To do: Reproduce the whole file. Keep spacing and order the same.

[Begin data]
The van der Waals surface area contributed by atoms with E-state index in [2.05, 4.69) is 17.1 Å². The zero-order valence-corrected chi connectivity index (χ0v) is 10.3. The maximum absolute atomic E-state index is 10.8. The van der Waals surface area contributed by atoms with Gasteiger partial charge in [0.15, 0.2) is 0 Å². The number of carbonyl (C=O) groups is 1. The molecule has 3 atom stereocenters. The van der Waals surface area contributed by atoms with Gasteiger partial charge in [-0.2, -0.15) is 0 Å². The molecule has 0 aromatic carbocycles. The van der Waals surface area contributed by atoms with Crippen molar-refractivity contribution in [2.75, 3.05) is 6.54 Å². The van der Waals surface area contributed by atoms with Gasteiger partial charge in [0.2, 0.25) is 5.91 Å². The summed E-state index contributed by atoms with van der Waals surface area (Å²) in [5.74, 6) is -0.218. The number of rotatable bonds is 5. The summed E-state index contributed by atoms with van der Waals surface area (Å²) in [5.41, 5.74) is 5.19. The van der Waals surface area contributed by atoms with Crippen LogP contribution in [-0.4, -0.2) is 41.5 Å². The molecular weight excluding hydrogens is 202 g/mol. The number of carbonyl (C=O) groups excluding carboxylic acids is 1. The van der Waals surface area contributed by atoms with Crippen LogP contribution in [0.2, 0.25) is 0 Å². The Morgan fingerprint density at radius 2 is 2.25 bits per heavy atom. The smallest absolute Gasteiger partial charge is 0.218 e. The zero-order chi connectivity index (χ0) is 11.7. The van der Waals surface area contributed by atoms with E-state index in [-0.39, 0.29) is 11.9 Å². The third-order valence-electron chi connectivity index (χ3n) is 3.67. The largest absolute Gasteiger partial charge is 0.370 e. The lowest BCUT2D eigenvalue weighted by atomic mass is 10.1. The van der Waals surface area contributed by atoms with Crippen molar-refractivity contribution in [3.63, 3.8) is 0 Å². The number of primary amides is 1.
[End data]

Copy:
The van der Waals surface area contributed by atoms with E-state index in [2.05, 4.69) is 17.1 Å². The zero-order valence-corrected chi connectivity index (χ0v) is 10.3. The maximum absolute atomic E-state index is 10.8. The van der Waals surface area contributed by atoms with Gasteiger partial charge in [0.15, 0.2) is 0 Å². The number of carbonyl (C=O) groups is 1. The molecule has 3 atom stereocenters. The van der Waals surface area contributed by atoms with Gasteiger partial charge in [-0.2, -0.15) is 0 Å². The molecule has 0 aromatic carbocycles. The van der Waals surface area contributed by atoms with Crippen molar-refractivity contribution in [2.75, 3.05) is 6.54 Å². The van der Waals surface area contributed by atoms with Gasteiger partial charge in [0.2, 0.25) is 5.91 Å². The summed E-state index contributed by atoms with van der Waals surface area (Å²) in [5.74, 6) is -0.218. The number of rotatable bonds is 5. The summed E-state index contributed by atoms with van der Waals surface area (Å²) in [5.41, 5.74) is 5.19. The van der Waals surface area contributed by atoms with Crippen LogP contribution in [-0.4, -0.2) is 41.5 Å². The molecular weight excluding hydrogens is 202 g/mol. The number of carbonyl (C=O) groups excluding carboxylic acids is 1. The van der Waals surface area contributed by atoms with Crippen LogP contribution in [0.2, 0.25) is 0 Å². The Morgan fingerprint density at radius 2 is 2.25 bits per heavy atom. The smallest absolute Gasteiger partial charge is 0.218 e. The zero-order chi connectivity index (χ0) is 11.7. The van der Waals surface area contributed by atoms with E-state index in [-0.39, 0.29) is 11.9 Å². The third-order valence-electron chi connectivity index (χ3n) is 3.67. The largest absolute Gasteiger partial charge is 0.370 e. The lowest BCUT2D eigenvalue weighted by atomic mass is 10.1. The van der Waals surface area contributed by atoms with Crippen molar-refractivity contribution in [3.63, 3.8) is 0 Å². The number of primary amides is 1.